» 13 months ago, # | ← Rev. 2 →   +3 For 21, here's a fairly straightforward proof:This game is essentially equivalent to Nim with a restricted number of additions permitted, with the piles being on the even indices, and the permitted additions being precisely the ones which can be done due to the shift from the pile on the immediate right (if it exists), with the only other possible move being removal of one element from an even pile at most a finite number of times, and thus this game is equivalent to vanilla Nim (proof here: https://cp-algorithms.com/game_theory/sprague-grundy-nim.html#toc-tgt-5), from where it is obvious.
 » 12 months ago, # |   0 divyamsingal01 can you pleaes elaborate on second problem Exponentiation II. I don't know much about Fermat's theorem.
•  » » 12 months ago, # ^ |   0 fermat's theorm says that if a,m are coprime and m is prime. then pow(a,m-1)%m = 1.
 » 12 months ago, # |   0 Thankyou so much for the contribution
 » 12 months ago, # |   0 dardev cdes graph and yours math are the best!!
 » 11 months ago, # |   0 Would you care to explain the question Exponentiation II again? I tried to solve it using simple Binary exponentiation but got WA. I see you're using Fermat there what is the reason behind it. can we not solve it using simple Binary Exponentiation?
 » 11 months ago, # | ← Rev. 2 →   0 divyamsingal01In Graph Paths II, how did you decide the value of INF?I took INF=7e18 and it was giving WA, but on changing it to 4e18, it got Accepted!
•  » » 9 months ago, # ^ |   0 You might be having long long overflow due to 7e18. Initialize, it sufficiently large so that it serves its purpose and encounters no overflow scenario.
 » 9 months ago, # |   0 Where can I find the proof of the recurrence relation in the "Throwing dice" editorial?
 » 9 months ago, # | ← Rev. 3 →   0 some additional explanation for Q-2 ,so we have a ^ b ^ calso note that m is a prime !from Fermat's little theorem we know a^ m-1 = 1 mod(m) for every prime mb^c = q*(m-1) + r where q and r are quotients and remainder resp ,a^(b^c) --> a^(q*(m-1)+r) --> a^q(m-1) * a^r = (1^q) * (a^r) mod(m)so our ans for a^b^c = a^r(mod m) where b^c = r mod(m-1)Hope it helps :-)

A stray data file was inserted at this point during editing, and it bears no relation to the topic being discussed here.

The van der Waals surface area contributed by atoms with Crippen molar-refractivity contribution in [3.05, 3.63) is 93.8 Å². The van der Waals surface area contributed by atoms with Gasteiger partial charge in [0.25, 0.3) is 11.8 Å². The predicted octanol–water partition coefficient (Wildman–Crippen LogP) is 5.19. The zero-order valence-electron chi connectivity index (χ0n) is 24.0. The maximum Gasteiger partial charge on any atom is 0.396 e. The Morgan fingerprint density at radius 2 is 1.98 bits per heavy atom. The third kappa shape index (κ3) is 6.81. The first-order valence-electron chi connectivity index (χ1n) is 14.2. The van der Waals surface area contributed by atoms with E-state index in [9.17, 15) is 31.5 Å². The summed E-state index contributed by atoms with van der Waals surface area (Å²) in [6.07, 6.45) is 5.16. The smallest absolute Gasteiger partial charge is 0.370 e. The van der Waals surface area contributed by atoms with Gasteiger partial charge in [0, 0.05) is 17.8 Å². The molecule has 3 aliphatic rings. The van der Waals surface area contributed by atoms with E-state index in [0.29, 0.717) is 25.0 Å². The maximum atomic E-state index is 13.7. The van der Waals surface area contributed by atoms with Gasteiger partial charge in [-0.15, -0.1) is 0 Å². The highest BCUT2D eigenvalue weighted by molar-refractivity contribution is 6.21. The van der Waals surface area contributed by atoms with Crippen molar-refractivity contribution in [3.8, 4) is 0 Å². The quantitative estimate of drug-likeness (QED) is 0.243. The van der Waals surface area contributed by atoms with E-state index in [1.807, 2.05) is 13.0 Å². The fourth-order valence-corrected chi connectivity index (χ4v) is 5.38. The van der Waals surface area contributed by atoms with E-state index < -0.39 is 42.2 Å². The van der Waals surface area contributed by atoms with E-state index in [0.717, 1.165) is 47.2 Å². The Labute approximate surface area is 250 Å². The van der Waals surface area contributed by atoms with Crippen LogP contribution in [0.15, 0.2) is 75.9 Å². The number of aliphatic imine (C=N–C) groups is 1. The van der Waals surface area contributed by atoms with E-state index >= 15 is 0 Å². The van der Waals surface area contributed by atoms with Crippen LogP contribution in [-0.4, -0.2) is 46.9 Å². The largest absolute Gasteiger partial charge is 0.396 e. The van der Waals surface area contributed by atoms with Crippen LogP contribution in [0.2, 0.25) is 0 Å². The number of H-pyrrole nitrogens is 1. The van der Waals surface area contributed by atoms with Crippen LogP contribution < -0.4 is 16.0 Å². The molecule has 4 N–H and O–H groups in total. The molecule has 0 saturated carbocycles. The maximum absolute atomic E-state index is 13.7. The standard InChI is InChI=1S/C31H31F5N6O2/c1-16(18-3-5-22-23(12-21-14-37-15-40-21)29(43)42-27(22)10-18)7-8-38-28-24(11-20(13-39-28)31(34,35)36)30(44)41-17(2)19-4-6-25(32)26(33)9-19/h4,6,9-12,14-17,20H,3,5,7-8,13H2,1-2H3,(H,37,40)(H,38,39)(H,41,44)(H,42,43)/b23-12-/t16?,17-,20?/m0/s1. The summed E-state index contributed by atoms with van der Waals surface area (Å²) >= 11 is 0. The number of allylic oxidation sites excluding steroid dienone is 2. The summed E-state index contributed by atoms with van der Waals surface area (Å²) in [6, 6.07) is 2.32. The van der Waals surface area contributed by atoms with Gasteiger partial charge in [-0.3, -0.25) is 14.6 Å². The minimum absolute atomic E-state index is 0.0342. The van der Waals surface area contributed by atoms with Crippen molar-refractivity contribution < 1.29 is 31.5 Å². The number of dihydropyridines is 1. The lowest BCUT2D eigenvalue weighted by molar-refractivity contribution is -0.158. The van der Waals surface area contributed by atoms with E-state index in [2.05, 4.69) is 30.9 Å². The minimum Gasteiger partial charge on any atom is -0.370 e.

» 9 months ago, # |   +3 Mathematical Proof for Q21. It is a Staircase Nim Problem and can be easily proven that only even position value affects our answer. For the proof click here
 » 7 months ago, # |   +6 Counting Necklaces How to get the inclusion/exclusion right?Can sombody explain with example n=12?
•  » » 7 months ago, # ^ |   +6 It's not that trivial if you don't know group theory, try reading about burnside's lemma.
•  » » » 7 months ago, # ^ |   +6 Found this which gives basically the solution. Link
•  » » » » 7 months ago, # ^ |   +3 If you would like to solve a similar problem on this theory , you may try this one https://codeforces.com/gym/101873/problem/B
 » 7 months ago, # |   0 Thanks a lot!
 » 7 months ago, # |   0 anyone solved grundy's game ?
 » 7 months ago, # |   0 Several weeks age CSES problem set presented some interesting new problems, including "Josephus Queries", https://cses.fi/problemset/task/2164 , and I'm looking forward to editorials for these new problems:)